Air Power Theory

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The modern operating environment upon which air power now function in is also characterized by vigorous, complicated and unclear nature. This means that air and space operations can be seen as more important that it was. In the examination of the theories of Air Power, this paper shows how this seemingly exclusive theories are interconnected with that of land and maritime power. Consequent to the characteristic of the theories, this paper will also discuss why armies and navies do not see air power as the means to win a war. The three primary theories that I will discuss are those of Douhet, Warden and Pape and how these air power theories relate to that of land and maritime power. The theory of Douhet primarily revolved around the dominance…show more content…
Robert Pape takes an academic approach and eventually focusing on coercive air power and its uses and using statistical-correlative tests, variables, and analyses to prove his point. His thesis is that strategic attack is ineffective to coerce the enemy. These ideas places the other armed forces beside the air force as they are also variables to the success of air power. This is so because of the inter-connectedness of the other branches of service affects the conduct of air power, directly or indirectly. Considering that strategy for military operations is loosely defined as the art of planning and directing overall military operations and movements in a war or battle, this would mean that both the navies and the armies play a part in winning the battle. Moreover, air power offers alternative decisions to the large-scale assurance of land forces, with the heavy monetary and human concerns that air operations always entail. Having these interconnectedness and relations, why do the army and navy not see air power as the ultimate means? On surface level, the way the theorist seem to negate the existence of the other branches, I can see several disadvantages of air power relating to their performance in…show more content…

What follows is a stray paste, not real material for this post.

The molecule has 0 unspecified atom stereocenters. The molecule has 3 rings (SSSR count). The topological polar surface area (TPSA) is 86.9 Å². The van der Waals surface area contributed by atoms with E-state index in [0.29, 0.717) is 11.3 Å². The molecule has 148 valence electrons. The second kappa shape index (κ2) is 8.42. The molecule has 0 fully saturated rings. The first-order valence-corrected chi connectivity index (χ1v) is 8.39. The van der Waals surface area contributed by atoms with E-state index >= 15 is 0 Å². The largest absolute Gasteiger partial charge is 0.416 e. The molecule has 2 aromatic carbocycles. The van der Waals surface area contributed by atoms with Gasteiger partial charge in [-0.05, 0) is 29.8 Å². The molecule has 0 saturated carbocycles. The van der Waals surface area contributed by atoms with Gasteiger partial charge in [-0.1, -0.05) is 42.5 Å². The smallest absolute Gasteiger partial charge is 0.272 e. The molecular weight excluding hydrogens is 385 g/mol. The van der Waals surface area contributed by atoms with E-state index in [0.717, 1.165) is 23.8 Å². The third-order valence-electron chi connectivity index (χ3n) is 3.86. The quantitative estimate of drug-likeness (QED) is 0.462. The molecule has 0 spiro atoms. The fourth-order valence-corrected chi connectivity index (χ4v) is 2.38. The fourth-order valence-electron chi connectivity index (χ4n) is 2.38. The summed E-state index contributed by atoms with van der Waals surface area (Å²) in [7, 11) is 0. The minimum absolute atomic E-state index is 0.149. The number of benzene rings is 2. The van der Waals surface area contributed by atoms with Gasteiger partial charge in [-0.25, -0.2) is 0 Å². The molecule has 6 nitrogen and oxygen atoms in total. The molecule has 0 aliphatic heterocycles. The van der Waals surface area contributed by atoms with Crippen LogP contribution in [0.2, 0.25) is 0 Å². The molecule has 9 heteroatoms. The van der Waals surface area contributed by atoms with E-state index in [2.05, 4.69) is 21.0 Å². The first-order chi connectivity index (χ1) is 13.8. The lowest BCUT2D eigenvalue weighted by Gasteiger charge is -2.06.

With only a small number of capable aircraft in increasing demand, the need to deliver guarantees and timeliness of air support must be stable against the requirement to stay flexible and employ air power to where it will show more effectiveness. This demands an acknowledgement that, sometimes centrally controlled air power may be apportioned for set periods, to improve responsiveness and assurance. Coordination can be achieved through the air tasking cycle, which may seem too strict and bureaucratic for irregular warfare in anything other than purposeful operations. Most of the Land or Maritime Component’s prerequisites for air support will be realized through timely mediations at each successive stage of the air planning process. On the other hand, air, land and maritime planning prospects differ and effective joint planning can be difficult where headquarters are isolated. It is to be remembered that the ensured success of air power can only be achieved if it is incorporated at the inception of strategic thinking and throughout operational planning. Adequate planning attention must be sustained at the highest level. However, thorough planning must be managed at the lowest practical level, using an fixed air

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